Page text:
Reflections of a Beautiful Week

by Terrica Joy in


Waiting for Daddy on the front steps.

Waiting for Daddy on the front steps.

Sweet friends from California became neighbors!

Sweet friends from California became neighbors!

Organic produce drop on the doorstep from a neighbor friend.

Organic produce drop on the doorstep from a neighbor friend.

Naptime toes.

Naptime toes.

Friday afternoon cuddles.

Friday afternoon cuddles.

Charmed her Pappy into swing time when he came to deliver farm eggs to our neighbors.

Charmed her Pappy into swing time when he came to deliver farm eggs to our neighbors.

Calling for Daddy in the front yard.

Calling for Daddy in the front yard.

Red Velvet tea on a rainy day.

Red Velvet tea on a rainy day.

Tending to her plants.

Tending to her plants.

"Beauty demands to be noticed; it speaks to us directly like the voice of an intimate friend.  If there are people who are indifferent to beauty, then it is surely because they do not perceive it."  -Roger Scruton

Have a lovely weekend, friends.

~

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Reflections of a Beautiful Week

by Terrica Joy in


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"Sculptors, poets, painters, musicians--they're the traditional purveyors of Beauty. But it can as easily be created by a gardener, a farmer, a plumber, a careworker."  -Charles De Lint

Have a lovely weekend, friends.

~

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Bread & Wine: A Few Last Thoughts

by Terrica Joy in


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A few weeks ago I shared about reading Shauna Niequist's newest book, Bread & Wine. It isn't often I come across a book that nourishes both body and soul brilliantly.  This one does.  Filled with simple yet decadent recipes wrapping up almost every chapter, I waited all of 10 minutes after reading chapter one before digging thru my freezer for a bag of wild blueberries.  Half an hour later Ev and I were happily lounging on our shady back deck sharing a bowl of greek yogurt topped with syrupy, crunchy blueberry crisp.  Heaven.  We had it every day that week.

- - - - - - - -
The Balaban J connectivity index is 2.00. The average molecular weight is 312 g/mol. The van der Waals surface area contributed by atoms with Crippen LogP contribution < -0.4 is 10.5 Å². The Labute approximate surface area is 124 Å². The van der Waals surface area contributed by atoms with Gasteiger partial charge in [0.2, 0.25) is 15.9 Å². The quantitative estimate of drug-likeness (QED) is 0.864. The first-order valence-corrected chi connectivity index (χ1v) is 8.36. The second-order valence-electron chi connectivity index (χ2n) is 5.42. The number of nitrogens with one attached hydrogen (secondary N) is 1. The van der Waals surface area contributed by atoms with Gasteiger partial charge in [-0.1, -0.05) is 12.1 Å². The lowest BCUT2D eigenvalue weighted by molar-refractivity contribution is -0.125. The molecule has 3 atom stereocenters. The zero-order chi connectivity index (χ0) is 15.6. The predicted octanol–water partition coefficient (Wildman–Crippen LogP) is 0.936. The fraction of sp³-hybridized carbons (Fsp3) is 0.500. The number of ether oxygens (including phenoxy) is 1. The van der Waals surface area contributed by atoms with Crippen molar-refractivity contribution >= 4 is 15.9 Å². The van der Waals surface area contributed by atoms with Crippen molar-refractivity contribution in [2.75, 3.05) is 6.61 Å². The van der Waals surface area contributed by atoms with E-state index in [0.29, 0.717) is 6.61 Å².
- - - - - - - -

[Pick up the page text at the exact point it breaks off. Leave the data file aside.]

Funny thing is, even though it has a handful of perfectly lovely, simple recipes, this book is nothing like a cookbook. At all.  It's more a labor of love. It's food and faith and family dripping from every page.  It's heartbreak, redemption, failures and confessions set against a backdrop of risotto and bacon-wrapped dates.  It's tangible love.  It's communion.  It's beautiful words and beautiful meals shared with vulnerability and honesty, and it inspires you.  She inspires you.  

I have to admit, the simple pleasure of reading has become quite sacred around here.  With a tiny girl demanding every last ounce of my attention, long moments of sinking into a chair at leisure to drink in the pages of a book are rare. But when those moments do happen, they are rich and wonderful. I think their rarity made this book even richer.  Occasionally during nap time, even though I felt the gnawing compulsion to race around scrubbing cast irons and folding laundry, I would curl up next to my girl and read.  I would drink in Shauna's stories, her truths, and allow myself to rest.  I am not exaggerating when I tell you the pages of this book are nourishing in a deeply profound way.  

One of my very favorite passages came right at the end, tying up every recipe and beautiful story in the most perfect bow:

"...I believe that Jesus asked for us to remember him during the breaking of the bread and the drinking of the wine every time, every meal, every day--no matter where we are, who we are, what we've done.

If we only practice remembrance every time we take Communion at church, we miss three opportunities a day to remember.  What a travesty!  Eugene Peterson says that "to eyes that see, every bush is a burning bush."  Yes, exactly.  To those of us who believe that all of life is sacred, every crumb of bread and sip of wine is a Eucharist, a remembrance, a call to awareness of holiness right where we are.

I want all of the holiness of the Eucharist to spill out beyond the church walls, out of the hands of priests and into the regular streets and sidewalks, into the hands of regular grubby people like you and me, onto our tables, in our kitchens and dining rooms and backyards.

Holiness abounds, should we choose to look for it.  The whisper and drumbeat of God's Spirit are all around us, should we choose to listen to them.  The building blocks of the most common meal--the bread and wine--are reminders to us: "He's here!  God is here, and he's good.  Every time we eat, every time we gather, every time the table is filled: He's here.  He's here, and he is good."  -Shauna Niequist                                                                                                                     

Have you ordered your copy yet??? ;-)